Linda Alexander first developed an interest in the stars of early film and television as a child in the 1960s, watching old movies with her mother. Many years later, her fascination for Hollywood’s Golden Age led to the publication of several actor biographies, the most recent being released this past summer.
"I Am Mister Ed: Allan ‘Rocky’ Lane Revealed," published by BearManor Media (see www.authorsden.com/lindaalexander) provides a complete biographical account of the cowboy actor often known as "Red Ryder" or "Rocky Lane" in films from the ’40s and ’50s.
"Although well-known to fans of early westerns, Allan Lane’s most famous role was actually uncredited at the time," said Alexander from her home in Wetumpka, Ala. "For six seasons from 1961 to 1966 he was the anonymous voice of Mister Ed, the talking horse in the TV show of the same name."
Oddly enough, Alexander says she didn’t watch the classic sitcom much when it first aired on CBS. But that changed early one morning a few years ago in Maryland, where her family lived at the time.
"The television was on and I heard this interesting voice of the horse and was intrigued," she said. But as the closing credits scrolled by, the part of Mister Ed was listed as being played by "himself."
After discovering the voice actor was Allan Lane, Alexander began to delve deeper into his background.
"It proved extremely difficult to find any information about Allan Lane, the man," she said. "Several western historians who had unsuccessfully attempted to research him advised me to give it up. And I almost did!"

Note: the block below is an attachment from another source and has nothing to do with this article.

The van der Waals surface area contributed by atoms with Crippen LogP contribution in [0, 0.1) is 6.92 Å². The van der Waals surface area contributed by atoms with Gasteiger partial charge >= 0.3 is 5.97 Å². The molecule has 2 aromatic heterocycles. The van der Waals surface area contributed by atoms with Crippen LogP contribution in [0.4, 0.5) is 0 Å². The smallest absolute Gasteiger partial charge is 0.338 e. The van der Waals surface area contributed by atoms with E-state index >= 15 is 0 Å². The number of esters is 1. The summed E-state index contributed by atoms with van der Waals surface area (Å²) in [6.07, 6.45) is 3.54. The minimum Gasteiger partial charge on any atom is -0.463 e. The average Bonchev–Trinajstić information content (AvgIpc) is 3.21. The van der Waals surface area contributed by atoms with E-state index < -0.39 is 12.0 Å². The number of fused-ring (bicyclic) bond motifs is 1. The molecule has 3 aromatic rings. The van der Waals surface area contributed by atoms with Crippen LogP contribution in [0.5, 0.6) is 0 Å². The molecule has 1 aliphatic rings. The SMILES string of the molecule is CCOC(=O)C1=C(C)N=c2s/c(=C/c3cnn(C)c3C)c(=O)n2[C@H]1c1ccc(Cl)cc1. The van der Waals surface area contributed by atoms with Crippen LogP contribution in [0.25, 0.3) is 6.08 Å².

Then Alexander contacted the state of California for Lane’s mother’s death certificate, which listed relatives who she traced, interviewed, and in 2012 even created a Facebook page dedicated to Lane.
With an extensive film career going back to the silent era in the 1920s, Lane became a solid actor in B-westerns, bringing to life the beloved comic book western heroes Red Ryder and Rocky Lane in Saturday matinee movies.
"But he fell on hard times when ‘Mister Ed’ rolled round," Alexander noted. "He felt it was beneath him to be the voice of a horse, but when the show became a hit he wanted recognition. By then, kids were enamored with a series about a ‘real’ talking horse, and the producers didn’t want to reveal it was an actor’s voice. So they kept his name off the credits, and gave him a raise instead!"
Alexander has also published a biography on Jack Kelly, who played James Garner’s brother in the popular ’60s western TV series "Maverick." "Although the two didn’t have much of a private friendship, they had remarkable on-screen chemistry," said Alexander. "Garner was ill when I was working on the book, so I never got to interview him. But his daughter, Gigi, as well as Kelly’s widow, provided information."
Alexander’s upcoming project includes the re-release of her popular 2008 biography on MGM leading man Robert Taylor, which will include family photos she acquired from Taylor’s daughter.
In the meantime, her Rocky Lane biography has been popular with classic western fans.
"I’m delighted with all the people who remember the man," she says.
Nick Thomas teaches at Auburn University at Montgomery, Ala., and has written features, columns, and interviews for over 450 magazines and newspapers.